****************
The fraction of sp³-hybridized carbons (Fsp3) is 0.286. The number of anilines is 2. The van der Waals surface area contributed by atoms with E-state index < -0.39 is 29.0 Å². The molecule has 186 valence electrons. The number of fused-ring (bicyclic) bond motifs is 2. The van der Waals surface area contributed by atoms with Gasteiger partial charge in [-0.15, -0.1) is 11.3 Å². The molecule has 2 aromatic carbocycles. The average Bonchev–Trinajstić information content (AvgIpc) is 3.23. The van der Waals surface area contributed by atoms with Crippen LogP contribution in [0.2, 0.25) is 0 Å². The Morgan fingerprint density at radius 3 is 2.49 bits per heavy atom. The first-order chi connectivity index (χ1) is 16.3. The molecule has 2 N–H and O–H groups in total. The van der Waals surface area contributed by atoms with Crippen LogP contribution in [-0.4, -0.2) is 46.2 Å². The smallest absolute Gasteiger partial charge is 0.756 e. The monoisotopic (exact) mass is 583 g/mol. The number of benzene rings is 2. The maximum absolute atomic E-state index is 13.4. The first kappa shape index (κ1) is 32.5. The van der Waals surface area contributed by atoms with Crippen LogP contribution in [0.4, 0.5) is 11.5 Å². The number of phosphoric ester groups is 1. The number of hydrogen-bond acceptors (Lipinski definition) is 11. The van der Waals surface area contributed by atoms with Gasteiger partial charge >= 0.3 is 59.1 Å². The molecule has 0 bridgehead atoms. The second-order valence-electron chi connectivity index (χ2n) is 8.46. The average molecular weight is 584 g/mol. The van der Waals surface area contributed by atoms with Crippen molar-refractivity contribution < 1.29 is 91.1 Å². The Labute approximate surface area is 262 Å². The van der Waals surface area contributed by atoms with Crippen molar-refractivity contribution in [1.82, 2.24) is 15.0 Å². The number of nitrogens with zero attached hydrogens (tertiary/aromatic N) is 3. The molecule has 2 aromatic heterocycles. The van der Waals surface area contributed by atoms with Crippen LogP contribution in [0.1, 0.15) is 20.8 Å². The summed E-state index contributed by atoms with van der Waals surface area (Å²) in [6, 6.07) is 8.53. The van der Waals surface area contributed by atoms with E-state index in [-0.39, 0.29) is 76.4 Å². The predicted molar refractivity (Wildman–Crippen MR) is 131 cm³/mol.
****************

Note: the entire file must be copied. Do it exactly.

The fraction of sp³-hybridized carbons (Fsp3) is 0.286. The number of anilines is 2. The van der Waals surface area contributed by atoms with E-state index < -0.39 is 29.0 Å². The molecule has 186 valence electrons. The number of fused-ring (bicyclic) bond motifs is 2. The van der Waals surface area contributed by atoms with Gasteiger partial charge in [-0.15, -0.1) is 11.3 Å². The molecule has 2 aromatic carbocycles. The average Bonchev–Trinajstić information content (AvgIpc) is 3.23. The van der Waals surface area contributed by atoms with Crippen LogP contribution in [0.2, 0.25) is 0 Å². The Morgan fingerprint density at radius 3 is 2.49 bits per heavy atom. The first-order chi connectivity index (χ1) is 16.3. The molecule has 2 N–H and O–H groups in total. The van der Waals surface area contributed by atoms with Crippen LogP contribution in [-0.4, -0.2) is 46.2 Å². The smallest absolute Gasteiger partial charge is 0.756 e. The monoisotopic (exact) mass is 583 g/mol. The number of benzene rings is 2. The maximum absolute atomic E-state index is 13.4. The first kappa shape index (κ1) is 32.5. The van der Waals surface area contributed by atoms with Crippen LogP contribution in [0.4, 0.5) is 11.5 Å². The number of phosphoric ester groups is 1. The number of hydrogen-bond acceptors (Lipinski definition) is 11. The van der Waals surface area contributed by atoms with Gasteiger partial charge >= 0.3 is 59.1 Å². The molecule has 0 bridgehead atoms. The second-order valence-electron chi connectivity index (χ2n) is 8.46. The average molecular weight is 584 g/mol. The van der Waals surface area contributed by atoms with Crippen molar-refractivity contribution < 1.29 is 91.1 Å². The Labute approximate surface area is 262 Å². The van der Waals surface area contributed by atoms with Crippen molar-refractivity contribution in [1.82, 2.24) is 15.0 Å². The number of nitrogens with zero attached hydrogens (tertiary/aromatic N) is 3. The molecule has 2 aromatic heterocycles. The van der Waals surface area contributed by atoms with Crippen LogP contribution in [0.1, 0.15) is 20.8 Å². The summed E-state index contributed by atoms with van der Waals surface area (Å²) in [6, 6.07) is 8.53. The van der Waals surface area contributed by atoms with E-state index in [-0.39, 0.29) is 76.4 Å². The predicted molar refractivity (Wildman–Crippen MR) is 131 cm³/mol.